Flatmo started competing in 1982 and has competed since. For the last 30-ish years, his partner in crime has been Jerry Kunkel, an electrical contractor and 40-year member of IBEW Local 659. Kunkel lives near Medford. He comes down to Eureka for weeks at a time and is the genius behind the wiring and fire-shooting mechanics of the Flatmo kinetic sculptures.
Past entries in the race fill the Eureka workshop. Flatmo is a Very Clever Namer and attention should be paid to the names of his sculptures.
Flatmo’s first entry was the Pencilhead Express. In 1983 he raced in the Pencilhead Exprss 2. In 1991 he raced in the 10th Anniversary Pencilhead. This is some incarnation of Pencilhead Express.
This is the Armored Carp, Flatmo’s 2007 race sculpture. It has 36 gears and is powered by four humans.
Above – Artistic License, Flatmo’s 1989 racer.
This would be the Road Kill Cafe. Nice!
Which brings us to the Tin Pan Dragon – recycled aluminum junk, pop rivets, and a little propane. A sculpture that shoots fire – a race sculpture in 2007 and 2008 and visitor to Burning Man in 2008.
This photo shows engineered safety – the dragon will only shoot fire if at a safely upward angle. No down-fire or straight-fire. Only up.
Flatmo is not alone in his kinetic sculpture work.
The Kinetic Sculpture Lab in Arcata is a gallery and workshop of kinetic sculpture. The big events of the year are the Memorial Day race and a Halloween haunted house. Flatmo is a big presence there with his kindred spirits!
I find Yiddish to be extremely expressive. Correction – I find Yiddish translated into English to be extremely expressive. Example:
Nifter-shmifter, a leben macht er? What difference does it make as long as he makes a living? This is often paraphrased as From this he makes a living?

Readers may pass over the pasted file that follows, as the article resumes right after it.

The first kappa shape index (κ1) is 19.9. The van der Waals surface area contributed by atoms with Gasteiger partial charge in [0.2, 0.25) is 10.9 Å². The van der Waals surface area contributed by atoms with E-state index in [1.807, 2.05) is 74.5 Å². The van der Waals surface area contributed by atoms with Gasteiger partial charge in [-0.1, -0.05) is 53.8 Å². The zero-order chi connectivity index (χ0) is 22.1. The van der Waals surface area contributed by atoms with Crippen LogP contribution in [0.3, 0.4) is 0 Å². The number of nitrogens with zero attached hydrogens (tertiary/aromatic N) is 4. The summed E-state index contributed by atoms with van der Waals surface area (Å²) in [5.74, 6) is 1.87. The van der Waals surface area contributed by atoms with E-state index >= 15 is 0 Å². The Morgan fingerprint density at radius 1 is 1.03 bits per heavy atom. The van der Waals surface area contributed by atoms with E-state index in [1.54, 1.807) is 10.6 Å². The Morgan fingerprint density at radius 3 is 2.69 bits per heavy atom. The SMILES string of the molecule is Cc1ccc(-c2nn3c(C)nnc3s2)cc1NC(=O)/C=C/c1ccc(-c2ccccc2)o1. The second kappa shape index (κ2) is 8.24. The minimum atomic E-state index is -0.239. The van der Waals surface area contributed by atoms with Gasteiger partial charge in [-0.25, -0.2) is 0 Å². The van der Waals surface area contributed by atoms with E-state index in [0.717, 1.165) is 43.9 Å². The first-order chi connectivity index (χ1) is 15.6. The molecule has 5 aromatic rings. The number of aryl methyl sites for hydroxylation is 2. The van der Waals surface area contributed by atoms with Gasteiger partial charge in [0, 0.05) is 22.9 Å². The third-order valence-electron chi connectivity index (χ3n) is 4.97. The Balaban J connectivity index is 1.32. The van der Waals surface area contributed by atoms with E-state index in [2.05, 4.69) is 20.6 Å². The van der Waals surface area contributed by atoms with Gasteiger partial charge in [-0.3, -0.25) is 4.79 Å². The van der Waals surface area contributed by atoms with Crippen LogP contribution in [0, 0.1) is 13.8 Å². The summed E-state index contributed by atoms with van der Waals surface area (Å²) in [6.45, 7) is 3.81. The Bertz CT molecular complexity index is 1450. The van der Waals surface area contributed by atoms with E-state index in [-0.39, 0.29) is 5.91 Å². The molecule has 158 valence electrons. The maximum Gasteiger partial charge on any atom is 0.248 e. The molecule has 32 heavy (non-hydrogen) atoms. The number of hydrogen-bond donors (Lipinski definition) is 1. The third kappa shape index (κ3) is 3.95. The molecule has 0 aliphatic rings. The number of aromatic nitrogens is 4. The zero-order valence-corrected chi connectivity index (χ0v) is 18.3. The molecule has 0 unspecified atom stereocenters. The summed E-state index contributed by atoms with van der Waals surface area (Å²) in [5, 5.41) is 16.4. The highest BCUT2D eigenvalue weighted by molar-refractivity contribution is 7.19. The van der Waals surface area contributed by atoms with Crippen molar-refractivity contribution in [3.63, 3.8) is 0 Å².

It is funny how the not-monetized El Pulpo work turns out to be a good thing for Flatmo, with his kinetic sculpture work making him money in the strangest of places.
Infectious Mushroom is an Israeli psytrance/electronica/psychedelic duo – Erez Eisen and Amit Duvdevan – who have been playing since 1996. I don’t know much about this genre. My work-mate JV says that they are great. I take his word for it.
Infectious Mushroom saw El Pulpo at Burning Man and invited Flatmo and Kunkel to build their concert stage. Pay me my money down! A cool stage, and a paycheck.
Same thing with the Electric Daisy Carnival.
It is a big electronic dance music – EDM – festival. What does that mean?
Lots of things I guess. None of which I know anything about! But, another paying gig for El Pulpo.
And then there was the Simpsons episode where Bart goes to Burning Man and steals El Pulpo.
Flatmo and Kunkel seem like about the luckiest men in the world. They spend hours and days and weeks and months doing what they love doing. They make weird stuff and when they drive it in the desert and shoot fire, thousands cheer their effort. They have fun. Jealous!
When I showed my friend these photos back in April, he went and got his calendar. “We got nothing Memorial Day weekend. Nothing on the calendar. Let’s go see the race. What say you?” I said I’d give going up to the race serious consideration, which I did. We didn’t go – this year at least. He has met a woman at a store and he wants to take her up there next year. They seem to be pretty aligned. I have never seen him so taken. We’ll see.
What was his verdict on these photos?